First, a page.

As Brunswick County quickly changes from a rural enclave to a sprawling suburban destination, Alfonso Beatty strives to preserve its African-American history.
Beatty is the Chairman of the Cedar Hill / West Bank Heritage Foundation, which since 2013 has sought to preserve and enhance the cultural heritage of the historically black area of Navassa and North Leland.
One of the nonprofit’s earliest goals was to restore the Reaves Chapel Church, which was built shortly after the Civil War by people once enslaved who worked on the rice plantations. near. Today, after years of work and several partnerships, the restoration work has started.
According to Beatty, with the developments built all around them, the work couldn’t start soon enough.
“It was one of the main determining factors,” he said of the decision to restore the church. “We didn’t want to see it demolished and destroyed. History would be erased from this area.”
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The chapel was originally built along the banks of the Cape Fear River, Beatty said, but to better serve the community, it was moved to its current location at 2024 Cedar Hill Road NE in Leland in 1911 to l help of logs and oxen. It served the community, including the descendants of former slaves, as a church, a place for popular speakers, and as a community gathering until 2005, when it fell into disuse.
“The region is changing rapidly as we speak,” said Beatty. “It won’t look like anything anymore. The dynamics, the demographics will change over the next 10 years.”
The heritage foundation partnered with Coastal Land Trust, a conservation and stewardship organization, which purchased the property in 2019. Although COVID-19 has slowed work, the groups have since raised enough money to start the restoration work, starting with a revolutionary November. . ten.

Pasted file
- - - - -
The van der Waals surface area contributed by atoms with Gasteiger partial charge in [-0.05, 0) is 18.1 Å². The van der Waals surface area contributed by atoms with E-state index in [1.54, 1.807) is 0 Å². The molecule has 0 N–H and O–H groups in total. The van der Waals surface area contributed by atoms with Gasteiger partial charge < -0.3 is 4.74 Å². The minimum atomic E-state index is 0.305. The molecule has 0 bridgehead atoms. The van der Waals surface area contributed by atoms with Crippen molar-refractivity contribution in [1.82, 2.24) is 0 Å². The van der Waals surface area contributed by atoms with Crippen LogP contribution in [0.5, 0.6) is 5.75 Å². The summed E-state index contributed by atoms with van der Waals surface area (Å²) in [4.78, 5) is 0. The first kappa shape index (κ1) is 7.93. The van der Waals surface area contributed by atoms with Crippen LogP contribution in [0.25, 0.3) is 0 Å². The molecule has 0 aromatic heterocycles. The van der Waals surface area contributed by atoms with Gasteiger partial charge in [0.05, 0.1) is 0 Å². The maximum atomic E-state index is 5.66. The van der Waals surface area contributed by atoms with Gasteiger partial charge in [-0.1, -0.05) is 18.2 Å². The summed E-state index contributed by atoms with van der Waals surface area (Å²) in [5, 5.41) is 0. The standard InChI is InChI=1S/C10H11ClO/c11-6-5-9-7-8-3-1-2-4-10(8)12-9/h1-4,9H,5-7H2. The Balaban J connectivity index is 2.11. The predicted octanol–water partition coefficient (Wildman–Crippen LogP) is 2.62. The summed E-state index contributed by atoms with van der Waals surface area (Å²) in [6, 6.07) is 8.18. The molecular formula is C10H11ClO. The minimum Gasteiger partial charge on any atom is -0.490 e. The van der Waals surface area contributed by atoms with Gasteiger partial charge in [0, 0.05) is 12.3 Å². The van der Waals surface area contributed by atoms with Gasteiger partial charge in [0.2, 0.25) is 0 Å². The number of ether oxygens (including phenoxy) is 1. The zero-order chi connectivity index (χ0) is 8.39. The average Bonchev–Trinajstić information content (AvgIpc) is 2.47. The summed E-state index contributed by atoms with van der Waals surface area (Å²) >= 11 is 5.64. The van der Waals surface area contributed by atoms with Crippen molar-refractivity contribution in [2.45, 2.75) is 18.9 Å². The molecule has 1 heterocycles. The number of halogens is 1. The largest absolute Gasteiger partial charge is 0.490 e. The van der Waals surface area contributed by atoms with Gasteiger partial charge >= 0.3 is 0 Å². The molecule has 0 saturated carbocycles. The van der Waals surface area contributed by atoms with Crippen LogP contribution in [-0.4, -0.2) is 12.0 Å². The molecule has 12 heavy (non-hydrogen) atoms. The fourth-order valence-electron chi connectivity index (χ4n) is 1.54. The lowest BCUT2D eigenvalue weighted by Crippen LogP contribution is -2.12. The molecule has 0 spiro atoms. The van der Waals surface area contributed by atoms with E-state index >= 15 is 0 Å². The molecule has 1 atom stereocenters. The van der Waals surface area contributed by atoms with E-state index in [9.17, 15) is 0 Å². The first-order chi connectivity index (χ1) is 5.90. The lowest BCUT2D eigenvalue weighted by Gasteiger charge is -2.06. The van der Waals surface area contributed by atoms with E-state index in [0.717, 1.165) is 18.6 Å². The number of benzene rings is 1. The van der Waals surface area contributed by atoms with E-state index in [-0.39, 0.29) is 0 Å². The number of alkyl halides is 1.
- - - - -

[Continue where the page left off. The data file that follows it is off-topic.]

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The structure of the church will be stabilized, its walls and floors will be repaired and its original stained glass windows will be reinstalled. However, the groups are still raising funds for infrastructure that will be needed in the future, such as parking and toilets.
Beatty estimates that they will need about an additional $ 200,000 to fully complete the restoration project. When complete, the goal is for the historic site to anchor the northern end of the Gullah-Geechee Cultural Heritage Corridor as well as the future Navassa Greenway.
Beatty’s hope is that when the project is completed, no matter how the area changes, Brunswick County’s black history will never be forgotten.
“From slavery to Jim Crow to today, we’re trying to tell the whole story that we’ve made a lot with what little we had,” he said. “We have made significant contributions in this area with our free labor and it was not just obvious.”
People can donate to the restoration project on the Coastal Land Trust website, coastlandtrust.org/reaves, or by mailing the Heritage Foundation at PO Box 1732 Leland NC, 28451.
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Journalist John Orona can be reached at 910-343-2327 or [email protected]